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Managing. The risk of Payment System - Turner P.

Turner P. Managing. The risk of Payment System - John Wiley & Sons, 2003. - 253 p.
ISBN 0-471-32848-0
Download (direct link): managingtherisksofpayment2003.pdf
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Money today is fiat money—legal tender not redeemable in gold or any other specie by the government that has issued it. The Federal Reserve System and other central banks may still carry entries on their balance sheets for gold valued at a fixed price, but such an entry is “simply the smile of a vanished Cheshire cat.”6
In Western Europe, a single monetary system is now in place for 11 countries, marking the first time these Europeans have
Payment Systems Survey
shared a payment system since the fall of the Western Roman Empire approximately 1,500 years ago. On January 1, 1999, the
11 European countries tied their exchange rates to the Euro and gave to the new European Central Bank the power to establish interest rates and dictate monetary policy.
The ubiquitous check has a long history, and a lot of machinery and technology has been invented for processing checks. The paper check is the oldest and most frequently used noncash payment instrument in the United States.
The legal rules that govern the rights and obligations of drawers, drawees, and holders of checks today are essentially the same as those that applied in earlier periods to bills of exchange. Chapter 3, about check systems and the Uniform Commercial Code (U.C.C.), discusses the operation, the governing law, and the risks of check systems.
In the United States, before the automation of proof machines and clearing systems, checks were processed manually. Many banks would honor “counter checks,” checks that did not have preprinted customer account data but carried only the name and address of the bank. Counter checks were available at merchants’ counters in the community for the use of bank customers. Mechanical “proof” machines were used to sort the checks into bins for “drawn on us” and ”drawn on other” banks and, for bin categories, listed amounts and total.
Each bank prepared remittance letters containing checks drawn on other banks that its customers had deposited. These remittance letters were mailed to the bank’s “correspondent bank” in each geographic location; the letters requested payment for the checks contained therein. Upon receipt of funding from the correspondent bank, the bank credited its customers’ accounts with “good” or “collected” funds and then permitted the customers to withdraw such funds. Today’s check processing
Electronic Payments
systems are all high-speed versions of these basic processes. The premise of the depository bank’s time delay for collection of funds is still embedded in the automated interbank clearing systems of today.
As the Federal Reserve System developed so that each depository was assigned a unique identification number, each customer’s account also was so identified; magnetic ink character recognition (MICR, pronounced “mike-er”) was introduced, and the basis for high-speed electronic check processing systems was established. The new high-speed electronic reading proof machines replaced their older mechanical ancestors. Electronic check presentment, by which the MICR encoding is sent electronically to paying banks, is a major technological benefit of MICR. Yet despite years of promoting electronic payment and bill presentment systems, checks are still being used for most consumer-to-business payments.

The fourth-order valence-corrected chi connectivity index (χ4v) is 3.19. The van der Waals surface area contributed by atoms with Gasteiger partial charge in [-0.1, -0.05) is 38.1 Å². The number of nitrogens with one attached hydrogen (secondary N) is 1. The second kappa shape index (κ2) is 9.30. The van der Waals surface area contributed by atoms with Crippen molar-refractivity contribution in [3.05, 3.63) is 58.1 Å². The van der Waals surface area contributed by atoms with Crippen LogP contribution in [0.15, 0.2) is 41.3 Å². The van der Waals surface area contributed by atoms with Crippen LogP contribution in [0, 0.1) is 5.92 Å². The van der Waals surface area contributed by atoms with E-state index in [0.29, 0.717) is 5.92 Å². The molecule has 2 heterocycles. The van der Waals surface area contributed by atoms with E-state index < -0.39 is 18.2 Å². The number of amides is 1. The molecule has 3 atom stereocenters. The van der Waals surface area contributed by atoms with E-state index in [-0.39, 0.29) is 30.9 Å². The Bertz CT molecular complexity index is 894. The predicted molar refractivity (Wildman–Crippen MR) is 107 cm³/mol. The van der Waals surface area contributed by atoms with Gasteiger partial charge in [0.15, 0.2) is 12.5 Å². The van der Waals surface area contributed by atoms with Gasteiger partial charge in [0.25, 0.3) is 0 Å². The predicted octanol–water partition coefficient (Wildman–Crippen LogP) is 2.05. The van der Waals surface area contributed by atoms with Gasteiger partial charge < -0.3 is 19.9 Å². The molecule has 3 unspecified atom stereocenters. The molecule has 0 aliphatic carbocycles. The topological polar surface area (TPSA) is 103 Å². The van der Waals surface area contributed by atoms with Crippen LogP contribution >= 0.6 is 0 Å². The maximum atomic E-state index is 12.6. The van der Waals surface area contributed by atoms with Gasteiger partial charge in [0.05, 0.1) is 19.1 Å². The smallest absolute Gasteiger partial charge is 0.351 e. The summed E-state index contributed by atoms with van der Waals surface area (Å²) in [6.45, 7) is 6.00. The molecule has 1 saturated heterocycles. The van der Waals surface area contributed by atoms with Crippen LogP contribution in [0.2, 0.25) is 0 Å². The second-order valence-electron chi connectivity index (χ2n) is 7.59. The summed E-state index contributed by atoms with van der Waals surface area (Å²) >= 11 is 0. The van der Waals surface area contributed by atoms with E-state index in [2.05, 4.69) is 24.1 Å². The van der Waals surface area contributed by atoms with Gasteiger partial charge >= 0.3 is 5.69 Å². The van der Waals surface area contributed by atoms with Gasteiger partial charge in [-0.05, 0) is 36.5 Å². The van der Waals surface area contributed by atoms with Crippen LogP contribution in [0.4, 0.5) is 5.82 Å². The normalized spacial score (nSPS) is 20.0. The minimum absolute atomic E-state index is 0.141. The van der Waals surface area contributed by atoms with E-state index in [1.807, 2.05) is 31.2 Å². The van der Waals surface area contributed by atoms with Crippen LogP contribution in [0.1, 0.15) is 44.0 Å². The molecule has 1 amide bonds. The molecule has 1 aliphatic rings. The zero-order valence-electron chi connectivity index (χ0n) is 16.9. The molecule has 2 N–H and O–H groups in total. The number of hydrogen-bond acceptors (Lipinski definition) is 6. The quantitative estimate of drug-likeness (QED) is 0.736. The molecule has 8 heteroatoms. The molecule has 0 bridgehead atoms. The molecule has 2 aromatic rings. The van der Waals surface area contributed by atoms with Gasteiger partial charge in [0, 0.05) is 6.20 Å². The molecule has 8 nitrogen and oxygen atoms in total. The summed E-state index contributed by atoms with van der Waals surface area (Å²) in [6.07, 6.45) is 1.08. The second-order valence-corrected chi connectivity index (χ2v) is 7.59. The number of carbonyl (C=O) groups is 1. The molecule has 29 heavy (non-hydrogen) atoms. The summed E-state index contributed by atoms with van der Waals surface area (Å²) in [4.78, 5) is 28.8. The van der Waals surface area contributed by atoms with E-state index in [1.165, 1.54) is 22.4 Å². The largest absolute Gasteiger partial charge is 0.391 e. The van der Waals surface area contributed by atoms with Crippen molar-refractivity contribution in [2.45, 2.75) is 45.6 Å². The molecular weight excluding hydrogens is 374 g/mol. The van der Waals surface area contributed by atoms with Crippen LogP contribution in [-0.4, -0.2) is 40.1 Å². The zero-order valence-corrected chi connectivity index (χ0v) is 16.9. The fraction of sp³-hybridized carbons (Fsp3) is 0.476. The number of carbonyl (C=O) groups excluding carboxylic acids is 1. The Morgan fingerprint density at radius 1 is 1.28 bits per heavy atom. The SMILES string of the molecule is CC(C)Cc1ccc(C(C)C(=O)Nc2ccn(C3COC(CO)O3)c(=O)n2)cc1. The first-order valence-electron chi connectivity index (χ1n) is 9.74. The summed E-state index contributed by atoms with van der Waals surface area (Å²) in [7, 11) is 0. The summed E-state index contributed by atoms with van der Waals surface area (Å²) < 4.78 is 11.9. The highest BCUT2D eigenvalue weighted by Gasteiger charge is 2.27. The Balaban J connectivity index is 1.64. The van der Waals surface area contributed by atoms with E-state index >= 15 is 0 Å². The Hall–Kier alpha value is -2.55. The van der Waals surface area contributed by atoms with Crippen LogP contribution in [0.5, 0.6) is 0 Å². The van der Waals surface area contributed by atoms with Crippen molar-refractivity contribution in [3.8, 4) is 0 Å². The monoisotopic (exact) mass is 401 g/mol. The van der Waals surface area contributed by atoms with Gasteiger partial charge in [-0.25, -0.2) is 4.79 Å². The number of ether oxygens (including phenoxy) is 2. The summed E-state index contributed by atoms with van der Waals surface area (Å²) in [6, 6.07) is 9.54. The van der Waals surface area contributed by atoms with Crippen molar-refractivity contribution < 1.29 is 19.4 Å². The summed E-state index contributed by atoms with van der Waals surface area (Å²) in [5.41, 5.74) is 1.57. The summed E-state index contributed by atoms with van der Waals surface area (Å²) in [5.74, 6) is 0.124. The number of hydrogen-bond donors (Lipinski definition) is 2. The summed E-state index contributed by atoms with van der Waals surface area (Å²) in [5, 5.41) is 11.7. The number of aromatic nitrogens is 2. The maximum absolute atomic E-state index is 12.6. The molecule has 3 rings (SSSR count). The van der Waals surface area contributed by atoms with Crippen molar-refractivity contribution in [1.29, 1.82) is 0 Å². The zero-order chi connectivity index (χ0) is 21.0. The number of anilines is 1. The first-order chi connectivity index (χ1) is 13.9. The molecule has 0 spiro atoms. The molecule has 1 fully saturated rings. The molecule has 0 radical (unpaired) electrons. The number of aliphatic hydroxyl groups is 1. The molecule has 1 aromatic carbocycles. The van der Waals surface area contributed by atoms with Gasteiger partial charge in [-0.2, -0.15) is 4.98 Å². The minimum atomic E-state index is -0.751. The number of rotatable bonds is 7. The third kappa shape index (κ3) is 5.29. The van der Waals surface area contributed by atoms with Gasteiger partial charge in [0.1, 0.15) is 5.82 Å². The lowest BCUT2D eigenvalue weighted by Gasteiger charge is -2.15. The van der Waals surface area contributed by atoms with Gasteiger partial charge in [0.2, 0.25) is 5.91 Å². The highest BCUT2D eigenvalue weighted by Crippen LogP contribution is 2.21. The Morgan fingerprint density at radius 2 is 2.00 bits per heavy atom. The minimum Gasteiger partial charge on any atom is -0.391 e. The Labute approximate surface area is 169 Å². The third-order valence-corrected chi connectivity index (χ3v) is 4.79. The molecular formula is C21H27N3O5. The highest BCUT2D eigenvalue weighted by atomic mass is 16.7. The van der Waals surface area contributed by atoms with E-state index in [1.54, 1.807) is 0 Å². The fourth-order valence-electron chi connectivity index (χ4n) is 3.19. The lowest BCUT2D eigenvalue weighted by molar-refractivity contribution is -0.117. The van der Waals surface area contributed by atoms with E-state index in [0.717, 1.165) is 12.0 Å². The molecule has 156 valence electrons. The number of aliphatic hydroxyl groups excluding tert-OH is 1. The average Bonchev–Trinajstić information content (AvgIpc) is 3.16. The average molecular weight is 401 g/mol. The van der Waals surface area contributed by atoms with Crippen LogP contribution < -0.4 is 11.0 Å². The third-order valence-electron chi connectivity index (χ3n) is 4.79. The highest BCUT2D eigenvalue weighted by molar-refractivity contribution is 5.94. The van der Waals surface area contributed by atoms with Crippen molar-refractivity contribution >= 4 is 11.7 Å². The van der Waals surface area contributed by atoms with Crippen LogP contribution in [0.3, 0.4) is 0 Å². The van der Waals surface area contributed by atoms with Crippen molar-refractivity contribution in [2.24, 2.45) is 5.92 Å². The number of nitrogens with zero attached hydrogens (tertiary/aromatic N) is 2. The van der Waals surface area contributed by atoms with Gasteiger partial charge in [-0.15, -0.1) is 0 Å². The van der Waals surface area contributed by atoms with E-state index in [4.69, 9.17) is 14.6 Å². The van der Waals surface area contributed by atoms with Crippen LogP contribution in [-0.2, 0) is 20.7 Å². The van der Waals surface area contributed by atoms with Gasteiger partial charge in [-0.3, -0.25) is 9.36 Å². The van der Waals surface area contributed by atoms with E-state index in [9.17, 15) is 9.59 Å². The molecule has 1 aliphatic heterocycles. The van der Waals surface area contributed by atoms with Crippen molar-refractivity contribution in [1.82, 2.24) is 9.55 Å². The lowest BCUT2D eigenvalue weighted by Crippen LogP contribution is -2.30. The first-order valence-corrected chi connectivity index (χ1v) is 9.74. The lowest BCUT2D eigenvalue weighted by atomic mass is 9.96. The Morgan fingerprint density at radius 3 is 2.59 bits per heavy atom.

The unique feature of Fedwire7 is immediate finality of payment. This immediate settlement is, at present, different from any other payment system in the United States. The Federal Reserve System (the “Fed”) guarantees (under Regulation J) payment to the receiving bank and assumes the credit risk of the sending bank’s insufficiency of funds. The Fed mitigates that risk by delaying the execution of payment orders sent by banks that are thought to be among those that are less stable.
Since 1918, the Fed has moved funds through electronic communication systems. When the Fed changed from weekly to daily settlements, the Federal Reserve Banks installed a private telegraph system among themselves to process transfers of funds. In the 1920s, United States Treasury securities became transferable by telegraph. The nation’s funds and securities transfer system remained largely telegraphic until the early 1970s. New
Payment Systems Survey
computer technologies then became available. The Fedwire electronic transfer system was developed and is operated by the Federal Reserve System. Until 1980, Fedwire services were offered without explicit cost to Federal Reserve member commercial banks. The Depository Institutions Deregulation and Monetary Control Act of 1980 (also requiring the pricing of Fed services, including funds and securities transfers) gave nonmember depository institutions direct access to the transfer system.
The Fedwire system connects Federal Reserve Banks and Branches, the Treasury and other government agencies, and more than 9,000 on-line and off-line depository institutions. Fedwire and CHIPS (Clearing House Interbank Payment System) handle most large-dollar transfers involving the United States. Fedwire plays a key role in the nation’s payments and government securities transfer mechanisms. Depository institutions use Fedwire to transfer funds to correspondent banks and to send wire transfers of their customers’ funds to other institutions. Transfers on behalf of bank customers include funds used in the purchase or sale of government securities, deposits, and other large, time-sensitive payments. The Treasury and other federal agencies use Fedwire extensively to disburse and collect funds.
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